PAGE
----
The study is based on the overarching hypothesis that hypoglycemia leads to increases in aldosterone/mineralocorticoid receptor (MR) activity and increased cardiovascular injury.

This study will address the following Specific Aims:

To test the hypothesis that MR blockade will reduce the adverse effects of hypoglycemia on inflammation and on autonomic control of cardiovascular function.

The investigators will determine the effects of hypoglycemia (50 mg/dl for 2.0 hours) on the blood inflammatory factor interleukin-6 levels, and on cardiovascular autonomic function (baroreflex sensitivity) in each subject under two conditions - pretreatment with MR blockade (eplerenone) and pretreatment with placebo.

  Eligibility

Information from the National Library of Medicine

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Ages Eligible for Study:   18 Years to 40 Years   (Adult)
Sexes Eligible for Study:   All
Accepts Healthy Volunteers:   Yes
Criteria

Inclusion Criteria:

  • Healthy volunteers
  • Males and females age 18 to 40 years

Exclusion Criteria:

  • Pregnancy
  • Lactation
  • Menopause
  • Any medical condition other than treated hypothyroidism.
  • Alcoholism
  • Active tobacco use
  • In all subjects, any individuals on oral, injected, inhaled or topical corticosteroids within the last year or oral contraceptives within the past 3 months will be excluded.
  • Use of medications other than physiological thyroxine replacement
  • Serum potassium >5.0 mmol/L
  • Estimated glomerular filtration rate < 60 mL/min
  Contacts and Locations
Information from the National Library of Medicine

To learn more about this study, you or your doctor may contact the study research staff using the contact information provided by the sponsor.

Please refer to this study by its ClinicalTrials.gov identifier (NCT number): NCT01394627


Locations
United States, Massachusetts
Brigham and Women's Hospital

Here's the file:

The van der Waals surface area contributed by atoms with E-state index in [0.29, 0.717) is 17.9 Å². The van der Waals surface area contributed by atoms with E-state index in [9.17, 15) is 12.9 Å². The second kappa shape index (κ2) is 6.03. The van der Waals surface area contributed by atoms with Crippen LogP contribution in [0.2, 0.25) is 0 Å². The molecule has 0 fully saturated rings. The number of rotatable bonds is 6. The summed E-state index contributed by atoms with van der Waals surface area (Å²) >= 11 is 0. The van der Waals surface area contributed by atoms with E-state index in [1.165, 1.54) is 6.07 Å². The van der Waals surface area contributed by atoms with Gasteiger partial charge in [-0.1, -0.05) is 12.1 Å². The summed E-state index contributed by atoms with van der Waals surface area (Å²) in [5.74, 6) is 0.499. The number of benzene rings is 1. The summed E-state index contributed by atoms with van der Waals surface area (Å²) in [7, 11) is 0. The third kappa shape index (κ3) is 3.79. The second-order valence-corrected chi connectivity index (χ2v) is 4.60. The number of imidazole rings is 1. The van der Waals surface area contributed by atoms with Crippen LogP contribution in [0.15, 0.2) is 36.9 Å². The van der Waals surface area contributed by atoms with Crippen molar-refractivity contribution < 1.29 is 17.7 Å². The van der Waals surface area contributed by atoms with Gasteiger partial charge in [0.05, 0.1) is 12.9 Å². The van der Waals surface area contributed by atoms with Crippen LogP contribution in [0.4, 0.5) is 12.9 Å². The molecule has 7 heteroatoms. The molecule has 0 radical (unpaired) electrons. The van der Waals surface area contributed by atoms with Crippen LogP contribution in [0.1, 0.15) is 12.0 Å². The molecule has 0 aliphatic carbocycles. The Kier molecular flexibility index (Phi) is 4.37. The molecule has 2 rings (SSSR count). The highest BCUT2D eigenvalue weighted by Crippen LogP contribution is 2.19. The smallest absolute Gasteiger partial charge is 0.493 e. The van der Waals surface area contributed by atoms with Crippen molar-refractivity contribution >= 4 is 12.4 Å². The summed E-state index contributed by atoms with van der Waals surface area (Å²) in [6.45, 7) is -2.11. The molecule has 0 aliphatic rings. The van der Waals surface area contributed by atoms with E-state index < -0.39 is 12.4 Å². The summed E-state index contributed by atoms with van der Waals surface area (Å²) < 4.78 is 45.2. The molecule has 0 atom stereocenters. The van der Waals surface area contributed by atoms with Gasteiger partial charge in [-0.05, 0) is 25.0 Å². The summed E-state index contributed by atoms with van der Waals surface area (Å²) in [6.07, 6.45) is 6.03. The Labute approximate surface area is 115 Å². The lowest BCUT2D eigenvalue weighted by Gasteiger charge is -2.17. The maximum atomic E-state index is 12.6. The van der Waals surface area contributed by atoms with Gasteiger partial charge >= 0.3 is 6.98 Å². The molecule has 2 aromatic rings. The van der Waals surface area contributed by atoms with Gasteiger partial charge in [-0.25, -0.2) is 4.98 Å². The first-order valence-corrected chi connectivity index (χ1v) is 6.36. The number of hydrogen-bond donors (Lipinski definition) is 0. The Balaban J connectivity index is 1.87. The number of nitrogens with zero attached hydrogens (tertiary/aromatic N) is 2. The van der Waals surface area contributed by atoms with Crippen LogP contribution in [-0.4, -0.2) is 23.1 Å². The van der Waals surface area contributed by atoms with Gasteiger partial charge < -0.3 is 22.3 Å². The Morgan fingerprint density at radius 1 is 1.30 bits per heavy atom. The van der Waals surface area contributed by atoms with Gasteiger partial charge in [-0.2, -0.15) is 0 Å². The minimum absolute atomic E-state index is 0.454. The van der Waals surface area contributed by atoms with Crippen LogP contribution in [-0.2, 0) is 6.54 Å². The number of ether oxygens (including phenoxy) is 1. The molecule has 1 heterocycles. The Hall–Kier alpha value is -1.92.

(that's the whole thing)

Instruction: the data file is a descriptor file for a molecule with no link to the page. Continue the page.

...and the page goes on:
Boston, Massachusetts, United States, 02115
Sponsors and Collaborators
Brigham and Women's Hospital
Robert Wood Johnson Foundation
National Institutes of Health (NIH)
National Heart, Lung, and Blood Institute (NHLBI)
Investigators
Principal Investigator: Gail K Adler, MD Brigham and Women's Hospital
Principal Investigator: Gail K Adler, MD, PhD Brigham and Women's Hospital
  More Information

Publications:
Responsible Party: Gail Kurr Adler, Associate Professor, Brigham and Women's Hospital
ClinicalTrials.gov Identifier: NCT01394627     History of Changes
Other Study ID Numbers: 2010P002054
K24HL103845 ( U.S. NIH Grant/Contract )
R01HL109634 ( U.S. NIH Grant/Contract )
T32HL007609 ( U.S. NIH Grant/Contract )
First Submitted: July 11, 2011
First Posted: July 14, 2011
Results First Submitted: July 14, 2017
Results First Posted: November 16, 2017
Last Update Posted: November 16, 2017
Last Verified: October 2017

Additional relevant MeSH terms:
Hypoglycemia
Glucose Metabolism Disorders
Metabolic Diseases
Eplerenone
Spironolactone
Mineralocorticoids
Mineralocorticoid Receptor Antagonists
Hormone Antagonists
Hormones, Hormone Substitutes, and Hormone Antagonists
Physiological Effects of Drugs
Diuretics, Potassium Sparing
Diuretics
Natriuretic Agents
Hormones